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Bosses need to listen as well as lead

Bosses need to listen to their staff as well as lead them, according to new research by Stern School of Business, Duke Business School and Lehigh University in the US.

It's a common gripe that the boss never listens to suggestions or advice from the people in their team. High-flying leaders tend to have the courage of their convictions - which is probably what got them to the top in the first place - and can often feel that asking for advice is a sign of weakness.

However, research shows that having supreme confidence in one's own decision-making ability can be detrimental to good management. Bosses who fail to involve staff in the decision-making process can often find that they come across a lack of commitment when it comes to putting those decisions into practice. It's also important to recognise that managers can't be experts in everything, and that failing to seek advice from staff with specialist expertise can lead to uninformed decision making and bad choices.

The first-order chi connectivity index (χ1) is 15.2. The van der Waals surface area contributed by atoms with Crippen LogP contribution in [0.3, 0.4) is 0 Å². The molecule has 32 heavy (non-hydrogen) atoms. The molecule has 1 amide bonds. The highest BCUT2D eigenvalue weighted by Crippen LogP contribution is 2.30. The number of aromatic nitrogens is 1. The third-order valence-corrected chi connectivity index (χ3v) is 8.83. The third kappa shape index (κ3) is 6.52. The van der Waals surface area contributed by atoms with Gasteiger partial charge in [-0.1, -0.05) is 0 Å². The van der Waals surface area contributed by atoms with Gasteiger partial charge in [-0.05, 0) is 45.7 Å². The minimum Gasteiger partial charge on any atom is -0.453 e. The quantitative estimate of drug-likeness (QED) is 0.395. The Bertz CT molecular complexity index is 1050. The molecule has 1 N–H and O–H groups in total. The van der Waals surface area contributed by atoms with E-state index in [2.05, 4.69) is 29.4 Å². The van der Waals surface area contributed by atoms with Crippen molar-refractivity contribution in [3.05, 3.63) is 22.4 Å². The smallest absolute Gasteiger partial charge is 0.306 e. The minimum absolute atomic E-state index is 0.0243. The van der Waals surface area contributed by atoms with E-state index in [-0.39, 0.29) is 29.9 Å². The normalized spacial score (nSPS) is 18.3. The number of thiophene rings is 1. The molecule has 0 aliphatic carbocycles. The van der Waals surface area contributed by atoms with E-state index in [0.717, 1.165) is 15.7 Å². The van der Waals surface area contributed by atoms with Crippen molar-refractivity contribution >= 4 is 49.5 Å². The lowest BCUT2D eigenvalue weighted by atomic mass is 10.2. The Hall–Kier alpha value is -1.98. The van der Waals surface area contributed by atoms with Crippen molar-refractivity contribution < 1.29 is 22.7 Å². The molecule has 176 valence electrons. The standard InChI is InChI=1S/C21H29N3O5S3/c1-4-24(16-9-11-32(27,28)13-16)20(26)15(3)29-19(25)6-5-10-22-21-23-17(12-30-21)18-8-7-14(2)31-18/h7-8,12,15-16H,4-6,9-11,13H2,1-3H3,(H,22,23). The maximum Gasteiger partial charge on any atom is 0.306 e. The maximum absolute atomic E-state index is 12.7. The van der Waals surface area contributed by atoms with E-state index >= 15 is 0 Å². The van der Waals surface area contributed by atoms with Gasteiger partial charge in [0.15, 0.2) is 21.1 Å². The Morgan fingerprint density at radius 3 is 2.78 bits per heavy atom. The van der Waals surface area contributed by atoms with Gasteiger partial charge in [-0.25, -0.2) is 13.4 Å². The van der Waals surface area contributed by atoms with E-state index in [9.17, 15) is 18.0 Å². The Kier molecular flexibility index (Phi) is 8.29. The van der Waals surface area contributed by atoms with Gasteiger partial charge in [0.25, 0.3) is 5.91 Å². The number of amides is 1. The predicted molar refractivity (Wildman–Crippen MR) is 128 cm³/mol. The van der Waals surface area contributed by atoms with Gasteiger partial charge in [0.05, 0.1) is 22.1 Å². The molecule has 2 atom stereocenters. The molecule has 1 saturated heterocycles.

So who are the best bosses? The research suggests that the most successful bosses are those who value their staff and feel confident in asking for their advice and input. Managers who feel able to consult their staff also tend to be more successful at fostering innovation and driving performance improvement, and inspire greater staff loyalty.

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